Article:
"I feel like I've been playing really good golf," Schauffele said Sunday. "I just haven't really put anything together. I putted really poorly yesterday and I putted okay today. I don't think I putted great. I started to hit some quality iron shots finally."

Xander Schauffele's Major Championship Record

To the untrained eye, it is almost impossible to see the difference Schauffele has been seeking, but its that difference that carried Schauffele to No. 6 in the World after back-to-back victories at the Travelers and the Genesis Scottish Open in 2022. 

"I like how the club's moving a little bit more," said Schauffele prior to Valspar. "Chris has helped me a lot in that department, helped me understand sort of what my swing can do and how to sort of move the club a little bit better and more efficiently. That part's been sort of enjoyable.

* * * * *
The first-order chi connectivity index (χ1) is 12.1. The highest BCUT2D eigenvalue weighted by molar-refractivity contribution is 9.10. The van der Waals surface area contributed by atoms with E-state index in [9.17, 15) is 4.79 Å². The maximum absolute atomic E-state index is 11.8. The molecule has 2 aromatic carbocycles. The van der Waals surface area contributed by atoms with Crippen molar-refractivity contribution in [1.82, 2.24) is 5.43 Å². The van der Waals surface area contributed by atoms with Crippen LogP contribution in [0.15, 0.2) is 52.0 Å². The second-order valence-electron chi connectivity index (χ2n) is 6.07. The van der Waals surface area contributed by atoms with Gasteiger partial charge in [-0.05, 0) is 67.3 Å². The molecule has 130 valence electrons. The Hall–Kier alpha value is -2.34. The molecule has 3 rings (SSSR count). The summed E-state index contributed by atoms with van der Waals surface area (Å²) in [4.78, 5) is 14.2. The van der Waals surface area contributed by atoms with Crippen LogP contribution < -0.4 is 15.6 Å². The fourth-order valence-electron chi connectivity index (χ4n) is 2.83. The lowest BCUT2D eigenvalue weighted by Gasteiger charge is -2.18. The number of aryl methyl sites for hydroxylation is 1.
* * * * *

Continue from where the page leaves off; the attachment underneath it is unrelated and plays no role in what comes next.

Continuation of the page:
"There's still times where I don't trust it, if I get into sort of a weird wind or into the wind and things of that nature, I sort of revert back to old. So that's something I'm still working on, hitting balls this morning on the range was nice, when it was blowing about 30 into a freezing wind, that was a nice wake up call for myself that I still need to do a lot of work."

Schauffele began working with Como after recently re-locating to Florida. He first connected with Como almost 15 years earlier when a friend began working with the veteran swing coach.